The yield difference between corporate bonds and Treasury bonds of the same maturities is referred to as the yield spread or yield gap. Bond investors often use Treasury bonds as a benchmark to compare with corporate bonds. Backed by the full faith of the U.S. government, Treasuries are considered risk-free debt securities, and returns on Treasuries are a reflection of the time value of money. By linking corporate bonds with Treasury bonds, investors need to add only a risk premium to Treasury yield to determine yield on corporate bonds.
Corporate bonds of the same maturity but with different credit ratings have a different yield spread. The higher the corporate bond's credit rating, the narrower the bond yield spread; the lower the rating, the wider the spread. A corporate bond rated AAA is likely to have a narrower yield spread over the yield on Treasury, whereas a junk bond is likely to have a wider yield spread over Treasury. By the same token, if a bond rating is upgraded, its yield spread will narrow; if a bond is downgraded, its yield spread will widen.
Changes in market interest rates may affect bond yield spread. A declining interest rate may narrow yield spread on newly issued corporate bonds, which drives up the price of existing corporate bonds with a wider yield spread and benefits bond holders. On the other hand, a rising interest rate may widen yield spread on newly issued bonds, which pushes down the price of existing bonds with a narrower yield spread, hurting bond holders.
In distinct business conditions during a business cycle, yield spread can also change independent of interest rate change. In an economic downturn, although the interest rate may be coming down, corporate bond yield spread likely widen as investors are more worried about potential corporate default in a slowing economy. In an economic upswing, although the interest rate may be going up, yield spread will likely narrow as investors are less concerned about potential corporate default in a growing economy.
Changes in Treasury yield can indirectly affect corporate bond yield spread. All else being equal, when there is a growing demand for Treasury bonds from investors, Treasury price rises and yield falls, widening the corporate bond yield spread. When there is shrinking demand for Treasury bonds, Treasury price falls and yield rises, narrowing corporate bond yield. However, when taking all other factors into account, changing Treasury yield in one direction may or may not result in yield spread to move in the same direction.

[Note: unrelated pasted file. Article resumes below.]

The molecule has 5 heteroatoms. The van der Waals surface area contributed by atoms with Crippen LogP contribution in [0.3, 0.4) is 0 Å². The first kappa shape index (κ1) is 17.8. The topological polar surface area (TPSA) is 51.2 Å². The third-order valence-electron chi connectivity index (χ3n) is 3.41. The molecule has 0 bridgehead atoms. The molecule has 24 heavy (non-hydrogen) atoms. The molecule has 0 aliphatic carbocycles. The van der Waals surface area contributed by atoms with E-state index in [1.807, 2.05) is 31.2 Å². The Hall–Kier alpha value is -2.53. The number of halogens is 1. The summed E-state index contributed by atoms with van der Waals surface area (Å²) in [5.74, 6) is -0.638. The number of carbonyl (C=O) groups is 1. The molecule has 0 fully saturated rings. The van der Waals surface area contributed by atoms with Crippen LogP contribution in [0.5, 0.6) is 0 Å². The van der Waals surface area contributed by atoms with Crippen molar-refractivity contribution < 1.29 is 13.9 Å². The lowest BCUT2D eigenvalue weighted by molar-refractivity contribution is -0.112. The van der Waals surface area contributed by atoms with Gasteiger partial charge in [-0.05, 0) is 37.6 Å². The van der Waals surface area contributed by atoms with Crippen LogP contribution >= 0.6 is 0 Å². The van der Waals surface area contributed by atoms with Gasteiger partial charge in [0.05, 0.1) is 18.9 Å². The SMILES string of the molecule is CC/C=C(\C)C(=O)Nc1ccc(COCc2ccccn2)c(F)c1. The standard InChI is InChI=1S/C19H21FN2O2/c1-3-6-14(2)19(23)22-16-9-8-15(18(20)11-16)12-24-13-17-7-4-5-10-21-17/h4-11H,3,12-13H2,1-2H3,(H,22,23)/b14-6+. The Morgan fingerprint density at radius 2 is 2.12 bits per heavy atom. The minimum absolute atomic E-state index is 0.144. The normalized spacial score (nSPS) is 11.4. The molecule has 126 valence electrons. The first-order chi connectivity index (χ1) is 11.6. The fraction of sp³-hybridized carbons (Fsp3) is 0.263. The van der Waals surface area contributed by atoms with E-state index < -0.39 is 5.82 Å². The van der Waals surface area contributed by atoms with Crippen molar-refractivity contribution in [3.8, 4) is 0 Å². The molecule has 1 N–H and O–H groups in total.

Implications of Yield
For corporate bond investors, a narrow or wide yield spread has different implications in terms of both current and future returns. In general, investors should be cautious about yield spread that is too narrow but also be careful about wide yield spread unless the risk from the high yield is acceptable. A corporate bond with a narrow yield spread offers relatively low yield return at purchase and if the yield spread widens, investors holding the bond will see bond price fall, reducing their bond values. A corporate bond with a wide yield offers relatively high yield return when the risk is well assessed, and there is a better chance that the bond yield may narrow, increasing bond price and thus investors' bond holdings.
- Northwestern University: Treasury Debt and Corporate Bond Rates
- What Is a Credit Spread? - TheStreet Definition
- Federal Reserve Bank: How Might Increases in the Fed Funds Rate Impact Other Interest Rates?
- Market Realist: What Do Widening Bond Spreads Indicate?
- Corporate Finance Institute. "Basis Points (BPS)." Accessed Aug. 21, 2020.
- American Century Investments. "What's the Yield Curve?" Accessed Aug. 21, 2020.
- U.S. Securities and Exchange Commission. "Interest Rate Risk—When Interest Rates Go Up, Prices of Fixed-Rate Bonds Fall," Pages 1-3. Accessed Aug. 21, 2020.
An investment and research professional, Jay Way started writing financial articles for Web content providers in 2007. He has written for goldprice.org, shareguides.co.uk and upskilled.com.au. Way holds a Master of Business Administration in finance from Central Michigan University and a Master of Accountancy from Golden Gate University in San Francisco.